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The Return of Jolene Blackshear
Interviewed by
Bob Marovitz
May 27, 2009


When you speak of the talented female boxers of the 90's
Jolene Blackshear was one of the best pound-for-pound
flyweights. She fought Yvonne Trevino, Anissa Zamarron
and Margaret Siderhoff in toe-to-toe fights in her career.

Jolene came out of a nine-year retirement to fight up and
coming Melissa McMorrow in San Jose in May and won
that bout. In the following interview Jolene talks about
the retirement, her decision to return, her new team, the
state of the sport, what's next for her and what drives this
dynamic woman.

Q: When you retired in 2000, did you feel like you had accomplished what you set out to do in your career or did the warrior in you feel that you needed to compete again?

JB: In 2000, I was not planning to retire at that time. I was trying to regain control of my life and put myself in a place where I wanted to be; and, I anticipated that boxing would still be a part of it. Some very unfortunate turn of events transpired and my boxing career came to an abrupt halt. I was very disappointed and could never let go of the dream or hope that I would compete again.

Q: What factors went into your decision to return to boxing?

JB: Even without the expectation of ever competing again, I continued to train as if it could happen at any moment. The funny thing is, once I finally started to accept that I’d never fight again and started to let go of the notion altogether, circumstances changed and I found myself readying for a fight. I started to pay more attention to who was out there, who was ranked, and how they fought; and, I thought, “I can beat them”.

Q: How did you assess your fight against Melissa McMorrow in May? How did this particular bout come together?

JB: This bout was not intended for me. For the past year and a half, my primary training partner has been 6-time National Champ, Cheryl Houlihan, who has been preparing for her pro-debut. Unfortunately, this fight fell through for her, so I took her place on last minute’s notice. From the get-go, the McMorrow team felt I would be “less dangerous”, so they accepted the fight and so did I.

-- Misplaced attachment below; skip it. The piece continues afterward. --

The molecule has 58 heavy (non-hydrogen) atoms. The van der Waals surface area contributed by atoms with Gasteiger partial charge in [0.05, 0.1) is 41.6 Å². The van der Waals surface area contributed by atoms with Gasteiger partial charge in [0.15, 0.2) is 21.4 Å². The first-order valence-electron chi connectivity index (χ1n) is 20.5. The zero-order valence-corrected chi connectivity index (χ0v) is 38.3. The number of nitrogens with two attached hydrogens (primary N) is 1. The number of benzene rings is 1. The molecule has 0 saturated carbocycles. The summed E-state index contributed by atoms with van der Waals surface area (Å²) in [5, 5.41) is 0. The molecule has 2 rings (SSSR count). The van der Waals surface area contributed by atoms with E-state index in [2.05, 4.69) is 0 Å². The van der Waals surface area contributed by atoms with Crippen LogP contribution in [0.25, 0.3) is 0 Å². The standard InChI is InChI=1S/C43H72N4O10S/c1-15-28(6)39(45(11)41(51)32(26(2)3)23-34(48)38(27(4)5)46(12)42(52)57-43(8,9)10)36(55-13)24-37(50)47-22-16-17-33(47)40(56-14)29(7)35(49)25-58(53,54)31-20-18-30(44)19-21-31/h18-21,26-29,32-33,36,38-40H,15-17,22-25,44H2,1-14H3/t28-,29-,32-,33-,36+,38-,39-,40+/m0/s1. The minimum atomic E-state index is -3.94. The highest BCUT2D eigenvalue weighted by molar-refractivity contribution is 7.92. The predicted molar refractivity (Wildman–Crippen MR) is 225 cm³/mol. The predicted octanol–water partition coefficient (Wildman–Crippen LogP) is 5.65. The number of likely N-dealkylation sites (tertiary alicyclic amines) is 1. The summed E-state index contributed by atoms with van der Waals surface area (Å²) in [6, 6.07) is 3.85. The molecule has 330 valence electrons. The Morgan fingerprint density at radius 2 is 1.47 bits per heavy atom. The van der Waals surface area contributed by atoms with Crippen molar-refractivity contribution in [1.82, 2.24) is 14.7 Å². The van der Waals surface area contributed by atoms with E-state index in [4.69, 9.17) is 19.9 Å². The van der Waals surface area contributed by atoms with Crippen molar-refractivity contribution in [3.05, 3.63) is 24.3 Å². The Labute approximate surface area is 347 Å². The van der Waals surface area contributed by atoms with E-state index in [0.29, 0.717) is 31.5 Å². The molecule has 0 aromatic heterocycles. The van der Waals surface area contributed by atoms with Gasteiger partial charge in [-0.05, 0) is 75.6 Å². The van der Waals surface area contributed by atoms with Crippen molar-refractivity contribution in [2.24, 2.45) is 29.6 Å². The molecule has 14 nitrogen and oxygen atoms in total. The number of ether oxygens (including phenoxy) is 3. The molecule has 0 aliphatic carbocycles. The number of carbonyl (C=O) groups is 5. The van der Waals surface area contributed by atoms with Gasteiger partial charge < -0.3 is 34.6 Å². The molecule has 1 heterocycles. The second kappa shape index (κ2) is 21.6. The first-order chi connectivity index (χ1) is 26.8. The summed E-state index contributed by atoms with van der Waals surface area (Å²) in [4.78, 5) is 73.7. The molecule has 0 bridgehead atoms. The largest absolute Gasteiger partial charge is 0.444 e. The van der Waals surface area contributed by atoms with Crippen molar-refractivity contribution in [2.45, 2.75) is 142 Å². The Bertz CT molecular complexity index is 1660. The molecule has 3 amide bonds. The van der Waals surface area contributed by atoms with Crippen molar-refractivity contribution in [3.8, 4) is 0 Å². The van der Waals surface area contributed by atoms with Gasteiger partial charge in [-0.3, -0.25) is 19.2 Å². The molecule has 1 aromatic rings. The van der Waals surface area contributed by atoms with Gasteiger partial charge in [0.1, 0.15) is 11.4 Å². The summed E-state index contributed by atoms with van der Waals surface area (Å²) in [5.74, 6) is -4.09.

Q: Who comprises Team Blackshear now? What is your training regiment?

JB: My coach, trainer, and manager of the past 8 years is Kalina Fernandez; and, I will never train under anyone else, as this is the perfect combination. For the first 5 years together, we trained out of North County Boxing, until the gym eventually closed. We are now at Unleashed Boxing in San Diego. The former head coach of North County Boxing, Tony Contreras, is acting as the second man in the corner for me. My training regiment is what is always has been—the fully disciplined and conditioned lifestyle of a serious, high performance athlete. My aerobic and anaerobic endurance is always excellent, the sprint speed is still there; and, now that I have more experience, we are able to fine tune certain techniques. Although I had not been competing, I was training with boxers who were; and, I always kept myself motivated to be in fighting shape since we were training and sparring together.

Q: What has changed about you as a person and boxer since you began boxing?

JB: I have grown and matured immeasurably. When I first began boxing, my spiritual growth catapulted as I began to realize the strengths and weaknesses within me; and, what I needed to accept in order to reach my full potential as an athlete and competitor. Boxing has kept me humble and kind outside of the ring; and, as a much older warrior, I have greater confidence in myself and what I have to offer those around me in the form of encouragement, motivation and wisdom.

Q: In 1997, you and Anissa Zamarron staged the "Fight of the Year" in the entire boxing community. You won that decision. What do you recall about that fight at that point in your career?